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Tucson Weekly Flippin' A U-Turn

John Ridley Tells A Spare Tale Of Small Town Sleaze

By Tom Danehy

NOVEMBER 3, 1997:  WHEN JOHN PULLS his busted-up Mustang into a gas station at the edge of barely there Sierra, he's been cheated, beat up, double-crossed and mutilated. But things have only started going bad for him. On the run from the mob and desperate to escape this little grease-spot of a town outside Las Vegas, John will live a lifetime in Hell over the next 24 hours. It seems that everyone in Sierra has been driven mad by the heat. They all want out, but no one has the sense or the nerve to go. There's the blind veteran who sits on the porch while his dead dog gathers flies; and Grace, the Devil-goddess who seduces John and promises to run away with him if only he'll do her one small favor--kill her husband and steal his money. But Jake, the husband, wants John to kill Grace. Then there's the Sheriff, who pops up all the time but never really does anything. And Darrell, the walking dirt collection who keeps jacking up the cost of the repair to John's car. These and other oddballs do a dance of death in 108-degree heat, with understandable (but not predictable) results.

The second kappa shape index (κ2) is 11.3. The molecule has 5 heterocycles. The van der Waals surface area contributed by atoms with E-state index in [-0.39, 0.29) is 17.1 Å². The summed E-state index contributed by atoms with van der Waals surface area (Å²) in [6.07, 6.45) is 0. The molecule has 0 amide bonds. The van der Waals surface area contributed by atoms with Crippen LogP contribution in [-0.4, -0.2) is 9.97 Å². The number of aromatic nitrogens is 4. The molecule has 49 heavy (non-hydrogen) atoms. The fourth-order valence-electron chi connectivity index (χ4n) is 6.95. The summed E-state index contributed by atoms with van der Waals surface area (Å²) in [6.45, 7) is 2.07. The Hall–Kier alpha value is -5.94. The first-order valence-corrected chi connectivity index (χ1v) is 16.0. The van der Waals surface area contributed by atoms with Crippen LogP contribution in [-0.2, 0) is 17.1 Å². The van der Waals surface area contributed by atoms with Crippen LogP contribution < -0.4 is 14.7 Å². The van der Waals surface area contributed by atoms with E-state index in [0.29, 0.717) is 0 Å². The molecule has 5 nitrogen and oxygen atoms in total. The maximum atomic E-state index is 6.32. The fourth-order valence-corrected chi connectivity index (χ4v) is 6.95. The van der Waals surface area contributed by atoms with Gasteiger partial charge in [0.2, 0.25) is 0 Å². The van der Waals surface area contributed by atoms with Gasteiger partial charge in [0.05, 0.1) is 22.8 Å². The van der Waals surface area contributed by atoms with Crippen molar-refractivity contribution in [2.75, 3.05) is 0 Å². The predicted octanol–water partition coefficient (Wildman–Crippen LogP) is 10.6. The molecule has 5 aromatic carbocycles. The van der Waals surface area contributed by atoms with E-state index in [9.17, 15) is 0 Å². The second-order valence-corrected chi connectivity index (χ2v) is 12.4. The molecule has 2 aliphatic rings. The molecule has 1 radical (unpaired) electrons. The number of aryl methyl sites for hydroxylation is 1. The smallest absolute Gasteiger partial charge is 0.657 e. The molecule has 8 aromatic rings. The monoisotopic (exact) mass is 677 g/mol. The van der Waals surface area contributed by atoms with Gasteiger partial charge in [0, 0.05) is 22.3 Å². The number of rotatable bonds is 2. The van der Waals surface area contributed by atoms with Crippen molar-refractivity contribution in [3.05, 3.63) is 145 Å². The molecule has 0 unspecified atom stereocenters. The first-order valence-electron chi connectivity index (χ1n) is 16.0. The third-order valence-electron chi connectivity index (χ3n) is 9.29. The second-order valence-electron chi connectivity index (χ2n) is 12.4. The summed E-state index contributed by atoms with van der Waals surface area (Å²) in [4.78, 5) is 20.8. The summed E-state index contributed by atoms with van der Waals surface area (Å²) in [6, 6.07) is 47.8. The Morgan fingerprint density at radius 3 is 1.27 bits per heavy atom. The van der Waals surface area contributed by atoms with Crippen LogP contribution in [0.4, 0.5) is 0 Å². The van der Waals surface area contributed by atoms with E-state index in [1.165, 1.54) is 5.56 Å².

Sounding familiar, movie goers? Stray Dogs is, in fact, the book on which Oliver Stone's U-Turn (also written by Ridley) was based. This amorality tale, written in a style that makes Elmore Leonard seem verbose, is told through clenched teeth; hard-bitten to the point that one marvels when Ridley is able to find room for a noun and a verb in the same sentence. It's a sharp, angry, evil book best gulped down in one sitting, then set aside...but not forgotten.


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